2007 A Bad Year for Freedom
Freedom House puts nations and regions (such as Tibet, Palestine, and Kashmir) into three broad categories: "not free," "partly free," and "free," based on levels of political competition, civil liberties, independent media and civil activities, strife, and corruption. Religious freedom fits under a number of those factors.
46 percent of the world's population lives in "free" countries, while 36 percent lives in "not free" countries.
Of course, there's a wide range within each category. In 2007 only one country dropped down a category, and it would be possible for many countries to improve greatly and not be bumped up - but that didn't happen. Freedom House saw degeneration within the categories. The bad got worse, and so did the okay.
Countries that seemed to be taking steps towards greater freedom - Bangladesh, Sri Lanka, the Philippines, Palestine, Lebanon, Nigeria, Kenya, Kyrgyzstan, and Georgia - backed away.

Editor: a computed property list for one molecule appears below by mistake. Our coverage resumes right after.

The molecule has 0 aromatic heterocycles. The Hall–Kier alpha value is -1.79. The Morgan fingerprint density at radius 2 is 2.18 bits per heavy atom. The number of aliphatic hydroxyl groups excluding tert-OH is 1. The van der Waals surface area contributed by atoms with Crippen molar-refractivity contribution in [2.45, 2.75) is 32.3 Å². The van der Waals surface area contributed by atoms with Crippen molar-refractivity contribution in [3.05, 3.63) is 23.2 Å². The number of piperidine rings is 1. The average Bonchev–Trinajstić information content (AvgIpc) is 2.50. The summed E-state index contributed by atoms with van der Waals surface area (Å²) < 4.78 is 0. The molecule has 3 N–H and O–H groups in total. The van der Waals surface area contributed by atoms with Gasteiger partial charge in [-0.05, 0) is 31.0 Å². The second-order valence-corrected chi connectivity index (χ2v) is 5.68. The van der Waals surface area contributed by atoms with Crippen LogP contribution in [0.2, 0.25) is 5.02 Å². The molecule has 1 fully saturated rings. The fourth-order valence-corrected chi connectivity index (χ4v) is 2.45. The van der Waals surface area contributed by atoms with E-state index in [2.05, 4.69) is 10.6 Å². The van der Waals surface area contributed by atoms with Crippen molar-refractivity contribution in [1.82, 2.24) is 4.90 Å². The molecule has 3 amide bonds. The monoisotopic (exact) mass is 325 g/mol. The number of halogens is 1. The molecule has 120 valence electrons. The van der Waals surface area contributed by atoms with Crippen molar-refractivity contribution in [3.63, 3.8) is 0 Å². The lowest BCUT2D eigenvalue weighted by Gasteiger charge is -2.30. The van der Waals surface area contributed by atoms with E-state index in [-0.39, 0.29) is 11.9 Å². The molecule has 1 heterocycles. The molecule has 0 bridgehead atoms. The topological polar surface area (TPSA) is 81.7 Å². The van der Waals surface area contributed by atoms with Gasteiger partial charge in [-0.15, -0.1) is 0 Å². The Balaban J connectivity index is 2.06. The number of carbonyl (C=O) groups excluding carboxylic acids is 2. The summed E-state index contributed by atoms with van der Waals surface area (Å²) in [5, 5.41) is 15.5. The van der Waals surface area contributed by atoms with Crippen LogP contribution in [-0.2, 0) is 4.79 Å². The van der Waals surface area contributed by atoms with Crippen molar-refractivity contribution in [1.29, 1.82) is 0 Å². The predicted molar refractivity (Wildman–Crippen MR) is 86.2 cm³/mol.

The survey also contains a warning for Westerners: "The flawed response to an upsurge in immigration in Europe and the U.S. has revealed potentially serious imperfections in these countries' democratic systems, especially in Western Europe. Furthermore, they continued to grapple with problems posed by the continued threat of Islamic terrorism."
There are some results that stand out on the map: Mongolia is a "free" island sandwiched between influential, "not free" Russia and China; Afghanistan is more free than Pakistan; Kosovo is the westernmost "not free" nation in Europe.
On a related note, Compass Direct, a news service focusing on international religious persecution, has put out its list of top stories of 2008. Among the annual roundups still to come: the Open Doors list of worst persecuting countries (last issued in February 2008) the United States Commission on International Religious Freedom's annual report (last issued in April 2008) and the U.S. State Department's annual report (which was last issued in September 2008).